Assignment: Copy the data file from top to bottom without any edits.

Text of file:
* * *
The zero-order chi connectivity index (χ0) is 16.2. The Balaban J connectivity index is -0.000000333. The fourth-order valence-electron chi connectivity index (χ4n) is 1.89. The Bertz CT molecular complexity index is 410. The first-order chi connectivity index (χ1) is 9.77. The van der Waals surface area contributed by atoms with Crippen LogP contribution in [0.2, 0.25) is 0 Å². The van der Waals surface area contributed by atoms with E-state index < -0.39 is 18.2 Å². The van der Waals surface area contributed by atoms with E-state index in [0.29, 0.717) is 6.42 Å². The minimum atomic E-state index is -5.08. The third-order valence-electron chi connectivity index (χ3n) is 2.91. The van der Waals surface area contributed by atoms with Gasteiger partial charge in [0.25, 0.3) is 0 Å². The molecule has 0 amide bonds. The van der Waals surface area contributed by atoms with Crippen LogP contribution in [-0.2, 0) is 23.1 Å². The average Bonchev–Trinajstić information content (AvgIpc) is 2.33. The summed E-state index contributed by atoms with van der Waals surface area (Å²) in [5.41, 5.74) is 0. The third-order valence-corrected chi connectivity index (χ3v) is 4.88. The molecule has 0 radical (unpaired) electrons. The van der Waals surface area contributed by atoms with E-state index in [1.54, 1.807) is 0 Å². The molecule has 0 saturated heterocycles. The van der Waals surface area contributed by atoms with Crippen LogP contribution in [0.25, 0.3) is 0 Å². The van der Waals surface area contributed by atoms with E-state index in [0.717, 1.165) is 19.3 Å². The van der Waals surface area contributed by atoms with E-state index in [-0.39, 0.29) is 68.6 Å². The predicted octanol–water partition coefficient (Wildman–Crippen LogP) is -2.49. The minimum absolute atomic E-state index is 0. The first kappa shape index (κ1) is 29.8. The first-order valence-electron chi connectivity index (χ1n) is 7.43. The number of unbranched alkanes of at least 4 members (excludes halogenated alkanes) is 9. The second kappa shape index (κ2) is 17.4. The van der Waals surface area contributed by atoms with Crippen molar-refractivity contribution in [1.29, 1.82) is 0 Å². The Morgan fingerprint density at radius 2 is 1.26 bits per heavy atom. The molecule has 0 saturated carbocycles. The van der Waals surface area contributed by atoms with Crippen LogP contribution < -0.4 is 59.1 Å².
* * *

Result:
The zero-order chi connectivity index (χ0) is 16.2. The Balaban J connectivity index is -0.000000333. The fourth-order valence-electron chi connectivity index (χ4n) is 1.89. The Bertz CT molecular complexity index is 410. The first-order chi connectivity index (χ1) is 9.77. The van der Waals surface area contributed by atoms with Crippen LogP contribution in [0.2, 0.25) is 0 Å². The van der Waals surface area contributed by atoms with E-state index < -0.39 is 18.2 Å². The van der Waals surface area contributed by atoms with E-state index in [0.29, 0.717) is 6.42 Å². The minimum atomic E-state index is -5.08. The third-order valence-electron chi connectivity index (χ3n) is 2.91. The van der Waals surface area contributed by atoms with Gasteiger partial charge in [0.25, 0.3) is 0 Å². The molecule has 0 amide bonds. The van der Waals surface area contributed by atoms with Crippen LogP contribution in [-0.2, 0) is 23.1 Å². The average Bonchev–Trinajstić information content (AvgIpc) is 2.33. The summed E-state index contributed by atoms with van der Waals surface area (Å²) in [5.41, 5.74) is 0. The third-order valence-corrected chi connectivity index (χ3v) is 4.88. The molecule has 0 radical (unpaired) electrons. The van der Waals surface area contributed by atoms with E-state index in [1.54, 1.807) is 0 Å². The molecule has 0 saturated heterocycles. The van der Waals surface area contributed by atoms with Crippen LogP contribution in [0.25, 0.3) is 0 Å². The van der Waals surface area contributed by atoms with E-state index in [0.717, 1.165) is 19.3 Å². The van der Waals surface area contributed by atoms with E-state index in [-0.39, 0.29) is 68.6 Å². The predicted octanol–water partition coefficient (Wildman–Crippen LogP) is -2.49. The minimum absolute atomic E-state index is 0. The first kappa shape index (κ1) is 29.8. The first-order valence-electron chi connectivity index (χ1n) is 7.43. The number of unbranched alkanes of at least 4 members (excludes halogenated alkanes) is 9. The second kappa shape index (κ2) is 17.4. The van der Waals surface area contributed by atoms with Crippen molar-refractivity contribution in [1.29, 1.82) is 0 Å². The Morgan fingerprint density at radius 2 is 1.26 bits per heavy atom. The molecule has 0 saturated carbocycles. The van der Waals surface area contributed by atoms with Crippen LogP contribution < -0.4 is 59.1 Å².